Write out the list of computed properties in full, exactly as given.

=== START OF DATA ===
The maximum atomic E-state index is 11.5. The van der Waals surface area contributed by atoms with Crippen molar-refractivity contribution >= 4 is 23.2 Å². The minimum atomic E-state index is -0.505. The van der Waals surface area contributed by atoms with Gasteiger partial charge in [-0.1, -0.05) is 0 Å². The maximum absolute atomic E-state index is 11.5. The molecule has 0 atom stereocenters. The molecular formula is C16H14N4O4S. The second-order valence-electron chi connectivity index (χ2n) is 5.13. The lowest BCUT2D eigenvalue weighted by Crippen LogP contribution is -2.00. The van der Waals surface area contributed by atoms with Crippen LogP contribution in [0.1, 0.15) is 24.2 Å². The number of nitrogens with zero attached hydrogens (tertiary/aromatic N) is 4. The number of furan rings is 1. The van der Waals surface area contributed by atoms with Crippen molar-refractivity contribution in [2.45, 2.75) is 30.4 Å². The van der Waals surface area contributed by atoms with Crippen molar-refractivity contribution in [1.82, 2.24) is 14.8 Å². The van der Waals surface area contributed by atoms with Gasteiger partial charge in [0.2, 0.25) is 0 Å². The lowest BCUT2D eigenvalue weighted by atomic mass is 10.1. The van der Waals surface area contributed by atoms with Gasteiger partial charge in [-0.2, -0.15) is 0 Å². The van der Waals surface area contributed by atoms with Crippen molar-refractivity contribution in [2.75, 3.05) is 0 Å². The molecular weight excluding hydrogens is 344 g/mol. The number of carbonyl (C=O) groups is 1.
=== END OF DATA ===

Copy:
The maximum atomic E-state index is 11.5. The van der Waals surface area contributed by atoms with Crippen molar-refractivity contribution >= 4 is 23.2 Å². The minimum atomic E-state index is -0.505. The van der Waals surface area contributed by atoms with Gasteiger partial charge in [-0.1, -0.05) is 0 Å². The maximum absolute atomic E-state index is 11.5. The molecule has 0 atom stereocenters. The molecular formula is C16H14N4O4S. The second-order valence-electron chi connectivity index (χ2n) is 5.13. The lowest BCUT2D eigenvalue weighted by Crippen LogP contribution is -2.00. The van der Waals surface area contributed by atoms with Crippen LogP contribution in [0.1, 0.15) is 24.2 Å². The number of nitrogens with zero attached hydrogens (tertiary/aromatic N) is 4. The number of furan rings is 1. The van der Waals surface area contributed by atoms with Crippen molar-refractivity contribution in [2.45, 2.75) is 30.4 Å². The van der Waals surface area contributed by atoms with Crippen molar-refractivity contribution in [1.82, 2.24) is 14.8 Å². The van der Waals surface area contributed by atoms with Gasteiger partial charge in [0.2, 0.25) is 0 Å². The lowest BCUT2D eigenvalue weighted by atomic mass is 10.1. The van der Waals surface area contributed by atoms with Gasteiger partial charge in [-0.2, -0.15) is 0 Å². The van der Waals surface area contributed by atoms with Crippen molar-refractivity contribution in [2.75, 3.05) is 0 Å². The molecular weight excluding hydrogens is 344 g/mol. The number of carbonyl (C=O) groups is 1.